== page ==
: Scotto noticed that this is the blog's 1001st post, so I'd like to thank all the humans, robots, marsupials, otters, cephalopods, insectivores, pirates and ninjas who read and write for this blog. Thank you for participating!!
Cephalopod Sex Update
As much as well all love the darn things, it turns out some squid are kind of ***holes.
... in general, [southern dumpling] squids tend to be solitary, unromantic animals with a propensity to cannibalise their neighbours and take sexual favours by force.
Who knew? Apparently Dr. Sinn
of the University of Tasmania, who studies squid personalities. Apparently, "within that profile" these suckers are may be relatively bold or shy cannibal rapist misanthropes. Miscephapodes?
And you have to trust a guy named Dr. Sinn.
Happy Survival Day, Homeland Mine100 Years today ago the city I'm in shook and burned
, and the region as a whole went through a lot of shock and trauma, but it survived. Here's to survival.
Be prepared, and help your community prepare
Pigs now fly, planes now don't
, a founding member of Greenpeace, has written a WaPo article advocating nuclear power
In related news, some Chicago company is turning Lear Jets into Limos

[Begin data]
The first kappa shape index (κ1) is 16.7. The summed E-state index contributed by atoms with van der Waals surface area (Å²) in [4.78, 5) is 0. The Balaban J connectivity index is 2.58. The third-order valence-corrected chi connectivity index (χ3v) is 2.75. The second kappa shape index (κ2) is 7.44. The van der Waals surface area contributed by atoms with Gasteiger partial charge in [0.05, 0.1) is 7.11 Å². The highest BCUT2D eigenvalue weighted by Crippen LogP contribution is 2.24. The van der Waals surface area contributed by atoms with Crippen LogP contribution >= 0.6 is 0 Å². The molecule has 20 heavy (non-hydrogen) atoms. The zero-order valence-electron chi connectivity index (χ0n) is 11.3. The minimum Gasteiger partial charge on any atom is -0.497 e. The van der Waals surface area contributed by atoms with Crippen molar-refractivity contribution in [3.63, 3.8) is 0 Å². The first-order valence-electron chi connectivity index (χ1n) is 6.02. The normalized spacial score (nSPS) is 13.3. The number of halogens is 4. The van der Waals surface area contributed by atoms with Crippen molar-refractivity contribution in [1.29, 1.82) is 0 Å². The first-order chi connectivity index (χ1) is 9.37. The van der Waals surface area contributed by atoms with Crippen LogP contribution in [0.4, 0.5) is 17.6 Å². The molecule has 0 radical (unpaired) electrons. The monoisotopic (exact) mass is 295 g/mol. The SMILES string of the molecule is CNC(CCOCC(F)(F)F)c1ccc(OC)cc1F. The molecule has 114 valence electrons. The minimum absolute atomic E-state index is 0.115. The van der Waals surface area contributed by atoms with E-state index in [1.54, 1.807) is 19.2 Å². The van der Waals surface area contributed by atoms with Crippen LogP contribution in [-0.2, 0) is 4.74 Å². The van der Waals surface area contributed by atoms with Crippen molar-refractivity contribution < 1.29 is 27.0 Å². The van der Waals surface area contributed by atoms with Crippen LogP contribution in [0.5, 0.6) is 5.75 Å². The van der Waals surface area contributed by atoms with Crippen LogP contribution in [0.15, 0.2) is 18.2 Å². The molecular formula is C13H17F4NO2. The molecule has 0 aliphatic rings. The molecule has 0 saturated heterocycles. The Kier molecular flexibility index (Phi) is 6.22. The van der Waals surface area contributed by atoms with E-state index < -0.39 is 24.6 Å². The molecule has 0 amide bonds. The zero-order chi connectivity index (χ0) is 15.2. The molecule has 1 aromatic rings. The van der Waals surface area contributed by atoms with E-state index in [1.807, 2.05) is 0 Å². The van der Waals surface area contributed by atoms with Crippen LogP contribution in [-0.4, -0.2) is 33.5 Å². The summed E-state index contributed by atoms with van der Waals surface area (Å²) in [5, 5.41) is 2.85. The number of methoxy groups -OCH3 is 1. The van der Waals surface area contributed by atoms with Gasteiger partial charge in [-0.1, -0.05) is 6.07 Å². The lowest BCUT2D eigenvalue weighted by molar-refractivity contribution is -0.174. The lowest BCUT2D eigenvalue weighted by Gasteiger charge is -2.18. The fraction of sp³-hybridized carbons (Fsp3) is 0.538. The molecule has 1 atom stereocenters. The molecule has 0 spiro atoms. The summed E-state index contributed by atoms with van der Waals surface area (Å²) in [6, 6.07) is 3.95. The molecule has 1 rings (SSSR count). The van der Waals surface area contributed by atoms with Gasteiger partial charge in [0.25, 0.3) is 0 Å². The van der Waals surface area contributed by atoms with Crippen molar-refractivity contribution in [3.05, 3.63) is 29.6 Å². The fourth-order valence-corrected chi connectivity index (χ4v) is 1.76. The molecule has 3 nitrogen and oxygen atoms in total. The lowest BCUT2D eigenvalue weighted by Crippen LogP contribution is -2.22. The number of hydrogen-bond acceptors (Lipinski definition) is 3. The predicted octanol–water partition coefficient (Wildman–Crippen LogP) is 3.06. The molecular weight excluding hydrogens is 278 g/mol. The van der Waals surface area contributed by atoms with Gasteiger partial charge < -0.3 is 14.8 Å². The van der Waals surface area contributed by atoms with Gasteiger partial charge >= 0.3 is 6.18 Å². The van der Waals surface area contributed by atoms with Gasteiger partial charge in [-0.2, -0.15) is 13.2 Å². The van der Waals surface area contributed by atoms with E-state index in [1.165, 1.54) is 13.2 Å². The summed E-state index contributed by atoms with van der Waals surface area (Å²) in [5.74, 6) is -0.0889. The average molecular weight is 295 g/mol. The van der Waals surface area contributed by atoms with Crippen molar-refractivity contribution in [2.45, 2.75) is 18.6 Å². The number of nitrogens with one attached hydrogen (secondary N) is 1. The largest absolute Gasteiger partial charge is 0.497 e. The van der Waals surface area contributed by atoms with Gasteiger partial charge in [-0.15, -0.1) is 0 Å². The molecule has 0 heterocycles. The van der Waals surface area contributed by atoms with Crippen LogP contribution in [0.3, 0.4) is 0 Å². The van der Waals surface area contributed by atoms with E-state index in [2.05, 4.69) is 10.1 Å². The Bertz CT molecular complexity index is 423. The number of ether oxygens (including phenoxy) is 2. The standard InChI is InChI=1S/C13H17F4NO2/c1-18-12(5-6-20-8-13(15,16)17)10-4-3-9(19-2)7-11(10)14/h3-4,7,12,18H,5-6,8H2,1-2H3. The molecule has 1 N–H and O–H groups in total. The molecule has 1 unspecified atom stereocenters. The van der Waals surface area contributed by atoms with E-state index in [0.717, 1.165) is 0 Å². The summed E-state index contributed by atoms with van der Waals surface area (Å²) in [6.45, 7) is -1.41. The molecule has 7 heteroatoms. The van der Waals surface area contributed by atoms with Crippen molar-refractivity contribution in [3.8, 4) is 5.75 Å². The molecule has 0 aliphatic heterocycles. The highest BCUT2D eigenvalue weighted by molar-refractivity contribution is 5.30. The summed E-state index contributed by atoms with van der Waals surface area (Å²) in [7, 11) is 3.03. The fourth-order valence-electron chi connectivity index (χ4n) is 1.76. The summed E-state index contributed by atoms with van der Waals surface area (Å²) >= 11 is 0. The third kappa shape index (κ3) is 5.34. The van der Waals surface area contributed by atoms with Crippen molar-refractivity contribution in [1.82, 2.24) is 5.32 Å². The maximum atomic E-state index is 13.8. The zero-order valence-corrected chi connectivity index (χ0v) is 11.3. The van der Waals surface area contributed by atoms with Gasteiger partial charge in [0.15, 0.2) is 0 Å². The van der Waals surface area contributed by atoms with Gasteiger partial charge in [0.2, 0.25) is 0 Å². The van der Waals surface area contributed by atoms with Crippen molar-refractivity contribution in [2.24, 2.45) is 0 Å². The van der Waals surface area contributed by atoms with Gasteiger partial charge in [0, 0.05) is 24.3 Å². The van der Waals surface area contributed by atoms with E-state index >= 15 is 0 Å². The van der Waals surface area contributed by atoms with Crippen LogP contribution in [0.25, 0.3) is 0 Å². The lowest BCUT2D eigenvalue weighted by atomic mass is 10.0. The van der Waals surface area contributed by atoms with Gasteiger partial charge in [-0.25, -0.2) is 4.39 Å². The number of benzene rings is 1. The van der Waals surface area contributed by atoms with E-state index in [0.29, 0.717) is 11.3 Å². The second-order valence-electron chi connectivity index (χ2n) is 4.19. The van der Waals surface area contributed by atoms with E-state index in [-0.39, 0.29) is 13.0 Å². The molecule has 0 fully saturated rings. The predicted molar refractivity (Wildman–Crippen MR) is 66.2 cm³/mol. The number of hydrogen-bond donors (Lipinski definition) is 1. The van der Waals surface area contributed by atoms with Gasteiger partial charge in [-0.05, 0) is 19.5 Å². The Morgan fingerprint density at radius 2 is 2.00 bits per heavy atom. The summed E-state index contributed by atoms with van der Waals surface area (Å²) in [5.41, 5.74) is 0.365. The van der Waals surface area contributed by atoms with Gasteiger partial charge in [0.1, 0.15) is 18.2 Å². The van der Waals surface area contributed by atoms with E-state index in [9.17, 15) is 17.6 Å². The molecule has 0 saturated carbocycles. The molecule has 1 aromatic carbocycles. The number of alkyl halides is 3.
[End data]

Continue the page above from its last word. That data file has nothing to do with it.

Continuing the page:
That appears to be a CGI mockup. Here's what the real thing looks like so far
I'm not sure what I think of the new calendar.google.com
. Admittedly by its very nature it's impossible to evaluate in a day--you have to see how it performs over an extended period of time. But the sharing of calendars immediatley strikes me as a bad idea--do I really want to know what friend-so-and-so thinks is a better thing to do than hang out with me? How many times Miss X does laundry? When Buddy Joe Smith is going to his dermatologist? Do I want them to know about my movie watching habits? What a weird concept.
That's So Cool!
I'm still bouncy and grinning because on the way to work this morning I saw the neatest combination of cool, geeky, cute, and good--a Brompton folding bike
. This lady just wheeled it over the escalator, went up with me while she told me how it worked, unfolded it, and biked away. Totally worth the trans-Atlantic, trans-continental shipping costs!!
The Inside Track on the 2007 Oscars
It was pissing down rain yesterday in DC, so I spent the afternoon watching Spike Lee's Inside Man